Abu Dhabi, UAE: Pope Francis has landed in Abu Dhabi as part of his historic three-day visit to the United Arab Emirates, the first by any pontiff to the Arabian Peninsula.
The visit marks an effort to boost the Vatican’s outreach to Islam.
Pope Francis, who has made strengthening ties between the two largest religions a cornerstone of his papacy, is expected to have talks with the UAE’s crown prince on Monday and hold an open-air mass for 135,000 worshipers on Tuesday.
Pope Francis on Sunday called for urgent “respect” for a ceasefire accord in Yemen to allow humanitarian aid through in the conflict-weary country.
“The population is exhausted by the long conflict and many, many children are suffering from hunger but they are not able to get to food deposits. The cry of these children and their parents rises up to God,” he told tens of thousands of people in St. Peter’s Square during his regular Sunday address.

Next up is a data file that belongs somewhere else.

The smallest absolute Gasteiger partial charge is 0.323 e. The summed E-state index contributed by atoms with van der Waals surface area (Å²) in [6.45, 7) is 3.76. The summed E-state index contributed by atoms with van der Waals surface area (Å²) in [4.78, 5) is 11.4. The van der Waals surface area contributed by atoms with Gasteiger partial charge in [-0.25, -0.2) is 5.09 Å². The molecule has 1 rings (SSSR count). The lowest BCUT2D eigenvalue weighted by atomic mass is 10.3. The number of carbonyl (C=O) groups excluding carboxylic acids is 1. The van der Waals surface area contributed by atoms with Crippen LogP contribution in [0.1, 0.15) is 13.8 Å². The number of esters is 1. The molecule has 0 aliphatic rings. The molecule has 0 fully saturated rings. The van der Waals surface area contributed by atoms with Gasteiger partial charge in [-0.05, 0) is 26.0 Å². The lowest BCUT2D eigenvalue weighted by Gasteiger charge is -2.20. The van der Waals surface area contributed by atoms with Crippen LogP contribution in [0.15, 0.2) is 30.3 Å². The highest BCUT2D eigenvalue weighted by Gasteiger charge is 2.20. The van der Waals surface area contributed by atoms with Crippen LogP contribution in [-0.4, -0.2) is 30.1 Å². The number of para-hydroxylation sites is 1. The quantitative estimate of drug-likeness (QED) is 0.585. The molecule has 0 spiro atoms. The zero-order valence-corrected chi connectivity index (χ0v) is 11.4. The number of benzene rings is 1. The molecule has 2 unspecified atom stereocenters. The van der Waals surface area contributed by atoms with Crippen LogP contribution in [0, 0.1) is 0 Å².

“I appeal to all sides involved and to the international community to urgently press for respect of the agreements that have been reached, to guarantee the distribution of food, and work for the good of the population.”
“There are children who are hungry, they are thirsty, they don’t have medicine,” he added.
“I am following the humanitarian crisis in Yemen with great concern,” he added.
The UAE has played a leading role in the Saudi-led military coalition waging a nearly four-year war against the Iran-aligned Houthi movement in Yemen in a conflict which has pushed the poorest country on the peninsula to the brink of famine.
The Gulf state currently has about 800,000 Catholics but few of them are citizens, they’re mostly temporary migrant workers from South and South East Asia.
“Dear people of the United Arab Emirates, Salam aleikum, peace be upon you. Faith in God unifies, not divides, bringing people closer even with their differences, while keeping them away from hostilities and aversion,” Pope Francis said in a video message.
Freedom of religion in the UAE is limited. It’s illegal for a Muslim to renounce their religion.